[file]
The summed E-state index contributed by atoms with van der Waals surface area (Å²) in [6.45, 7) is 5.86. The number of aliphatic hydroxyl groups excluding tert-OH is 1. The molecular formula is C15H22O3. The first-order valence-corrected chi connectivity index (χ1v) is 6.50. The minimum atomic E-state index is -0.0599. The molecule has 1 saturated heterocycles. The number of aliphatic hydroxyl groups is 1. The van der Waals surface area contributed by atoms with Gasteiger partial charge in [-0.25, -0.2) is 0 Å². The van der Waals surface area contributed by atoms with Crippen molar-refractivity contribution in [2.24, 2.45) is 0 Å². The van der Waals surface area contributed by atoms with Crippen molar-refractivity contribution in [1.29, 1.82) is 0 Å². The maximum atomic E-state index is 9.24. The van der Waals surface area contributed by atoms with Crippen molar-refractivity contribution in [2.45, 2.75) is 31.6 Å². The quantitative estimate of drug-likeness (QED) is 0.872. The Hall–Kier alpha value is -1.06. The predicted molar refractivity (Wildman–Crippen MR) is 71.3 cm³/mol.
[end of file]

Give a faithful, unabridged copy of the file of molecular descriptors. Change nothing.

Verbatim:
The summed E-state index contributed by atoms with van der Waals surface area (Å²) in [6.45, 7) is 5.86. The number of aliphatic hydroxyl groups excluding tert-OH is 1. The molecular formula is C15H22O3. The first-order valence-corrected chi connectivity index (χ1v) is 6.50. The minimum atomic E-state index is -0.0599. The molecule has 1 saturated heterocycles. The number of aliphatic hydroxyl groups is 1. The van der Waals surface area contributed by atoms with Gasteiger partial charge in [-0.25, -0.2) is 0 Å². The van der Waals surface area contributed by atoms with Crippen molar-refractivity contribution in [2.24, 2.45) is 0 Å². The van der Waals surface area contributed by atoms with Crippen molar-refractivity contribution in [1.29, 1.82) is 0 Å². The maximum atomic E-state index is 9.24. The van der Waals surface area contributed by atoms with Crippen molar-refractivity contribution in [2.45, 2.75) is 31.6 Å². The quantitative estimate of drug-likeness (QED) is 0.872. The Hall–Kier alpha value is -1.06. The predicted molar refractivity (Wildman–Crippen MR) is 71.3 cm³/mol.